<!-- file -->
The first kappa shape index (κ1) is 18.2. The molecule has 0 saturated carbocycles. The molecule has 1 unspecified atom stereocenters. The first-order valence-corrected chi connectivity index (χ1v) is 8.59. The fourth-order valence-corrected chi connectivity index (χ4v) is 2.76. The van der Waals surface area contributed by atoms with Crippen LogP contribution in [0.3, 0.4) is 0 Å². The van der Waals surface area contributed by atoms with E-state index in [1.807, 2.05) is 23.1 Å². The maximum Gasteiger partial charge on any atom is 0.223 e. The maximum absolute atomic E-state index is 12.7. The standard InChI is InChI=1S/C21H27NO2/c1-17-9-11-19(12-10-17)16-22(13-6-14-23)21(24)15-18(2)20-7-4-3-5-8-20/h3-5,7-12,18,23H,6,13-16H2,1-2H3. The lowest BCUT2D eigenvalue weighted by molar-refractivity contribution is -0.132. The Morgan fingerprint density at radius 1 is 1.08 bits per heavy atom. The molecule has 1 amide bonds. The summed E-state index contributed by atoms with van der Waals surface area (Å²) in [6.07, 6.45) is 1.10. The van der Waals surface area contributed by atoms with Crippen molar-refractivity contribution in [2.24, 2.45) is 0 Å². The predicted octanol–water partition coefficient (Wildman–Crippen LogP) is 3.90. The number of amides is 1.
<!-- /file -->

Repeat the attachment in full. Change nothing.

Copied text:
The first kappa shape index (κ1) is 18.2. The molecule has 0 saturated carbocycles. The molecule has 1 unspecified atom stereocenters. The first-order valence-corrected chi connectivity index (χ1v) is 8.59. The fourth-order valence-corrected chi connectivity index (χ4v) is 2.76. The van der Waals surface area contributed by atoms with Crippen LogP contribution in [0.3, 0.4) is 0 Å². The van der Waals surface area contributed by atoms with E-state index in [1.807, 2.05) is 23.1 Å². The maximum Gasteiger partial charge on any atom is 0.223 e. The maximum absolute atomic E-state index is 12.7. The standard InChI is InChI=1S/C21H27NO2/c1-17-9-11-19(12-10-17)16-22(13-6-14-23)21(24)15-18(2)20-7-4-3-5-8-20/h3-5,7-12,18,23H,6,13-16H2,1-2H3. The lowest BCUT2D eigenvalue weighted by molar-refractivity contribution is -0.132. The Morgan fingerprint density at radius 1 is 1.08 bits per heavy atom. The molecule has 1 amide bonds. The summed E-state index contributed by atoms with van der Waals surface area (Å²) in [6.07, 6.45) is 1.10. The van der Waals surface area contributed by atoms with Crippen molar-refractivity contribution in [2.24, 2.45) is 0 Å². The predicted octanol–water partition coefficient (Wildman–Crippen LogP) is 3.90. The number of amides is 1.